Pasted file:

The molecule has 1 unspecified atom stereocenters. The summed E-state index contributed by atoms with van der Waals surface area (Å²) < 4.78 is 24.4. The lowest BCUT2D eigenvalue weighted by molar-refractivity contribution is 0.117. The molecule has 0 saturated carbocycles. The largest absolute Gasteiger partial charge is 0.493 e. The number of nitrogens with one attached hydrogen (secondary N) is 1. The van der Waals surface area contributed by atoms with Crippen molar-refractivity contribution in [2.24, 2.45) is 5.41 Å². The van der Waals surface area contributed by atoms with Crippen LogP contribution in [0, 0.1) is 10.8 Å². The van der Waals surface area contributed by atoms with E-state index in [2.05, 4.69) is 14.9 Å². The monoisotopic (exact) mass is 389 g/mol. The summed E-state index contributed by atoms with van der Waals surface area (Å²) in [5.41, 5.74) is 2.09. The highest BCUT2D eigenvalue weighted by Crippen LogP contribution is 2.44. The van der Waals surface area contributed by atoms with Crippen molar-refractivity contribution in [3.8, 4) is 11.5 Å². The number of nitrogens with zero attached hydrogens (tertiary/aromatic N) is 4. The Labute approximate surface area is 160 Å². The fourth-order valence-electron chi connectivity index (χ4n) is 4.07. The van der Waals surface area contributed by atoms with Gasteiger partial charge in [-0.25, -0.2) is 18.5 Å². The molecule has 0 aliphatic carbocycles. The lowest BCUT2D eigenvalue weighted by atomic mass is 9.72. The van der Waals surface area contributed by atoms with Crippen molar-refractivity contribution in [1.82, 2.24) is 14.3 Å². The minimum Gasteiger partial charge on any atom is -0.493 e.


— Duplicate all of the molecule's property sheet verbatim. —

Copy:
The molecule has 1 unspecified atom stereocenters. The summed E-state index contributed by atoms with van der Waals surface area (Å²) < 4.78 is 24.4. The lowest BCUT2D eigenvalue weighted by molar-refractivity contribution is 0.117. The molecule has 0 saturated carbocycles. The largest absolute Gasteiger partial charge is 0.493 e. The number of nitrogens with one attached hydrogen (secondary N) is 1. The van der Waals surface area contributed by atoms with Crippen molar-refractivity contribution in [2.24, 2.45) is 5.41 Å². The van der Waals surface area contributed by atoms with Crippen LogP contribution in [0, 0.1) is 10.8 Å². The van der Waals surface area contributed by atoms with E-state index in [2.05, 4.69) is 14.9 Å². The monoisotopic (exact) mass is 389 g/mol. The summed E-state index contributed by atoms with van der Waals surface area (Å²) in [5.41, 5.74) is 2.09. The highest BCUT2D eigenvalue weighted by Crippen LogP contribution is 2.44. The van der Waals surface area contributed by atoms with Crippen molar-refractivity contribution in [3.8, 4) is 11.5 Å². The number of nitrogens with zero attached hydrogens (tertiary/aromatic N) is 4. The Labute approximate surface area is 160 Å². The fourth-order valence-electron chi connectivity index (χ4n) is 4.07. The van der Waals surface area contributed by atoms with Gasteiger partial charge in [-0.25, -0.2) is 18.5 Å². The molecule has 0 aliphatic carbocycles. The lowest BCUT2D eigenvalue weighted by atomic mass is 9.72. The van der Waals surface area contributed by atoms with Crippen molar-refractivity contribution in [1.82, 2.24) is 14.3 Å². The minimum Gasteiger partial charge on any atom is -0.493 e.